April 12, 2019
To Save Duck Hunting,We May Need More Ducks
By Charles S. Potter, Jr./McGraw
Photo by Sergey Yeliseev/flickr
You hear it all the time: To save duck hunting, we need to recruit more duck hunters.

But let’s take a contrarian view for a moment. Perhaps we don’t need more hunters. Perhaps we actually need more ducks.

Millions of dollars are being spent on the recruitment, retention and reactivation of hunters – a process known within the outdoor and conservation world as “R3.” These are valuable programs, yet we almost never ask a question of central importance: What are these new hunters actually going to shoot? 

Chicago Skyline is Nation’s Deadliest for Birds
Chicago Tribune
Photo by Samer/flickr
On a brisk weekday morning, before the sunrise shimmers across Chicago’s downtown skyscrapers, Annette Prince walks a perimeter around the glass facades while carrying a duffel bag and net.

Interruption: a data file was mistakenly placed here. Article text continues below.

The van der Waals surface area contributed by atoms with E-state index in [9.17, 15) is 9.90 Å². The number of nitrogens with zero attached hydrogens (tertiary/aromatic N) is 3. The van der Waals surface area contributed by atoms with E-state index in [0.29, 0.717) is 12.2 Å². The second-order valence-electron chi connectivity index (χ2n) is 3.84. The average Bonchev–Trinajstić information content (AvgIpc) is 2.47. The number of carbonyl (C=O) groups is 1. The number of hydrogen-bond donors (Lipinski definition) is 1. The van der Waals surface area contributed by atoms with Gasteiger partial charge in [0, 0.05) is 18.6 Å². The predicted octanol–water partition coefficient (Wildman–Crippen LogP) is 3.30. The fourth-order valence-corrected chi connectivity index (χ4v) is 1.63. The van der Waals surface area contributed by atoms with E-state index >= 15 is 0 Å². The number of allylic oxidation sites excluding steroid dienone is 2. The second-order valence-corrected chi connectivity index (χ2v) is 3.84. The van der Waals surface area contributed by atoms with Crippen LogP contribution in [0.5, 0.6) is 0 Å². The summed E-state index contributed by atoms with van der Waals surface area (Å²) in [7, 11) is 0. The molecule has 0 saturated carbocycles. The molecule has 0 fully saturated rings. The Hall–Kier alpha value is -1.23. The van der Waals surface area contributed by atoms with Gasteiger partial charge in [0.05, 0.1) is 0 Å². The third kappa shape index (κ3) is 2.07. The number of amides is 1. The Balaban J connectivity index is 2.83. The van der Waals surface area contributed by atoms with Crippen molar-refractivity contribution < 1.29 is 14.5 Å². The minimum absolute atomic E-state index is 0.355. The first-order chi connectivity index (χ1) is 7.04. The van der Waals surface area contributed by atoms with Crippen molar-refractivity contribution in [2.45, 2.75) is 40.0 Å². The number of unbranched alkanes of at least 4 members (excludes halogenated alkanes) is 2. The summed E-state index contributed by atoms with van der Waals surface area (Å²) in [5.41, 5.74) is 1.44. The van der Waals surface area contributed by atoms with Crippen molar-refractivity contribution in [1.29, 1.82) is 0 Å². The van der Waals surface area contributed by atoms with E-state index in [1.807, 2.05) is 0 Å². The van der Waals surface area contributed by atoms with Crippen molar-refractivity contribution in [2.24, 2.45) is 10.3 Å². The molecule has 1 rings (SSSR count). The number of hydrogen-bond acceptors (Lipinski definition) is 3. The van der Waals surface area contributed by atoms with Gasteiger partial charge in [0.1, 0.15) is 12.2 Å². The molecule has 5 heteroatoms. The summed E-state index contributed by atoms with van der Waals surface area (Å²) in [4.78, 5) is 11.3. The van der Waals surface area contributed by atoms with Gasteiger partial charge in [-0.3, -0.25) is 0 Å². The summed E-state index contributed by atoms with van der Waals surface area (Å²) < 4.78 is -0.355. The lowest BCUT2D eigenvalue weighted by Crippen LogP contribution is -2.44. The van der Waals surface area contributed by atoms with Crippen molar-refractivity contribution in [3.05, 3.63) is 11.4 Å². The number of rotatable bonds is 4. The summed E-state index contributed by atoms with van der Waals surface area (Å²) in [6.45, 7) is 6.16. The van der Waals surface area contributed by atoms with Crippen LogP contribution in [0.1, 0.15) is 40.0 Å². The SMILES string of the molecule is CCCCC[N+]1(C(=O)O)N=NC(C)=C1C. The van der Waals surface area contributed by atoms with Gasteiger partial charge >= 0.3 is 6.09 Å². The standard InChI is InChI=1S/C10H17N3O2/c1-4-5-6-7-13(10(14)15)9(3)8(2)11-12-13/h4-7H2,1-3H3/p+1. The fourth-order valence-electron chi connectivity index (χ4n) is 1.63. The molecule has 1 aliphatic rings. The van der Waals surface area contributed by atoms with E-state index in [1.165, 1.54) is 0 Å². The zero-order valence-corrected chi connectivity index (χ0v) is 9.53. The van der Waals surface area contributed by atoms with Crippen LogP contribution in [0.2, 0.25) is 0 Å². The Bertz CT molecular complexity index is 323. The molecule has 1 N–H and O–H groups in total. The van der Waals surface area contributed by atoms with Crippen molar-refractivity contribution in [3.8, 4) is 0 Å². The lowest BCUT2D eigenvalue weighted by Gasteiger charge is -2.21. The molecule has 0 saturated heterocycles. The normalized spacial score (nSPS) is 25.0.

Every year, starting in mid-March, Prince, director of the Chicago Bird Collision Monitors, and her team of volunteers scour the Loop for dead or wounded migratory birds — and spring typically marks the beginning of her busy season.

“We had one day (last month) when it was just bird after bird after bird,” Prince recalled. “We were getting calls on our  hotline  and it was a very busy pickup day. And it’s going to continue to build gradually until May.”

Every year, billions of birds embark on their annual spring migration across the continent, some soaring from as far away as South America to their nesting grounds in the northern United States and parts of Canada. Along the way, an estimated 5 million birds belonging to  250 species fly through Chicago alone .

For birders, the voyage is a marvel of perseverance, wonder and — sometimes — calamity.

Landmark Agreement for Colorado River Water
By Melinda Kassen/TRCP
Photo by John Weiss/flickr
The snow is deep this year along the Rocky Mountains, the spine of the American West. Today’s fresh powder will melt in the spring, feeding the headwaters and large desert rivers of Wyoming, Colorado, Utah, New Mexico, Nevada, Arizona, and California—the states that comprise the Colorado River Basin.